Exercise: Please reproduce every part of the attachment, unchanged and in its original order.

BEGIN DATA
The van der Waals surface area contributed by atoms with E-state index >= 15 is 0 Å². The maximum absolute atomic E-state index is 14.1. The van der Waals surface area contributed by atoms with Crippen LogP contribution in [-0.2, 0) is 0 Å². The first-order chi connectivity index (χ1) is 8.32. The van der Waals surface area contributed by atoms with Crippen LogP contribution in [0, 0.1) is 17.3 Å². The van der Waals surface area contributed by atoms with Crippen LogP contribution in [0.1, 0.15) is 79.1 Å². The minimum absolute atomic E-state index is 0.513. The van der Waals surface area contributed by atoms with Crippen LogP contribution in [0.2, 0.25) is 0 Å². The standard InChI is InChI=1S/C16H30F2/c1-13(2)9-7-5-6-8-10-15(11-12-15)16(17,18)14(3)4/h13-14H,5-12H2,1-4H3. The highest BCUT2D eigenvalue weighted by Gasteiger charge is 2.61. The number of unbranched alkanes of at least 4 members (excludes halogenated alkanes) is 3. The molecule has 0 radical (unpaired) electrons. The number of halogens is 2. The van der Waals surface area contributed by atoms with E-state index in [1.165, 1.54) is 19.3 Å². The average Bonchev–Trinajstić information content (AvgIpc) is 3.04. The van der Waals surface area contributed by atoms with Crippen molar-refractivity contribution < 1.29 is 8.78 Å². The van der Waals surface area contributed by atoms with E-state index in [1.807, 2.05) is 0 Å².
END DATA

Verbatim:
The van der Waals surface area contributed by atoms with E-state index >= 15 is 0 Å². The maximum absolute atomic E-state index is 14.1. The van der Waals surface area contributed by atoms with Crippen LogP contribution in [-0.2, 0) is 0 Å². The first-order chi connectivity index (χ1) is 8.32. The van der Waals surface area contributed by atoms with Crippen LogP contribution in [0, 0.1) is 17.3 Å². The van der Waals surface area contributed by atoms with Crippen LogP contribution in [0.1, 0.15) is 79.1 Å². The minimum absolute atomic E-state index is 0.513. The van der Waals surface area contributed by atoms with Crippen LogP contribution in [0.2, 0.25) is 0 Å². The standard InChI is InChI=1S/C16H30F2/c1-13(2)9-7-5-6-8-10-15(11-12-15)16(17,18)14(3)4/h13-14H,5-12H2,1-4H3. The highest BCUT2D eigenvalue weighted by Gasteiger charge is 2.61. The number of unbranched alkanes of at least 4 members (excludes halogenated alkanes) is 3. The molecule has 0 radical (unpaired) electrons. The number of halogens is 2. The van der Waals surface area contributed by atoms with E-state index in [1.165, 1.54) is 19.3 Å². The average Bonchev–Trinajstić information content (AvgIpc) is 3.04. The van der Waals surface area contributed by atoms with Crippen molar-refractivity contribution < 1.29 is 8.78 Å². The van der Waals surface area contributed by atoms with E-state index in [1.807, 2.05) is 0 Å².